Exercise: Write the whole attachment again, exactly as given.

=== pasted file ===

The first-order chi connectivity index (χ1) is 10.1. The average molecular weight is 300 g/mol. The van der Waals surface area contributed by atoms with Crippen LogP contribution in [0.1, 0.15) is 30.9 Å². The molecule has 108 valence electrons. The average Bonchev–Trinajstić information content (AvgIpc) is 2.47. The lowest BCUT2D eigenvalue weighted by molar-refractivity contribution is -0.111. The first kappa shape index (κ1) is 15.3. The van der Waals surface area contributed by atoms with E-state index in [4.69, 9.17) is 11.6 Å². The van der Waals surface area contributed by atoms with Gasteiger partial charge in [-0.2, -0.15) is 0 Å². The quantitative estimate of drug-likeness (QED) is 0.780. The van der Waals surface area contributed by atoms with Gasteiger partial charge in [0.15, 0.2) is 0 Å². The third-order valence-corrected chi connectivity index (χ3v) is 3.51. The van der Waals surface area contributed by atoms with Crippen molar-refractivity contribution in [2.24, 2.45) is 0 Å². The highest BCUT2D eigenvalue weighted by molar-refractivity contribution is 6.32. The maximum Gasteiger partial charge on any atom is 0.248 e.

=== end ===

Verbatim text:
The first-order chi connectivity index (χ1) is 10.1. The average molecular weight is 300 g/mol. The van der Waals surface area contributed by atoms with Crippen LogP contribution in [0.1, 0.15) is 30.9 Å². The molecule has 108 valence electrons. The average Bonchev–Trinajstić information content (AvgIpc) is 2.47. The lowest BCUT2D eigenvalue weighted by molar-refractivity contribution is -0.111. The first kappa shape index (κ1) is 15.3. The van der Waals surface area contributed by atoms with E-state index in [4.69, 9.17) is 11.6 Å². The van der Waals surface area contributed by atoms with Gasteiger partial charge in [-0.2, -0.15) is 0 Å². The quantitative estimate of drug-likeness (QED) is 0.780. The van der Waals surface area contributed by atoms with Gasteiger partial charge in [0.15, 0.2) is 0 Å². The third-order valence-corrected chi connectivity index (χ3v) is 3.51. The van der Waals surface area contributed by atoms with Crippen molar-refractivity contribution in [2.24, 2.45) is 0 Å². The highest BCUT2D eigenvalue weighted by molar-refractivity contribution is 6.32. The maximum Gasteiger partial charge on any atom is 0.248 e.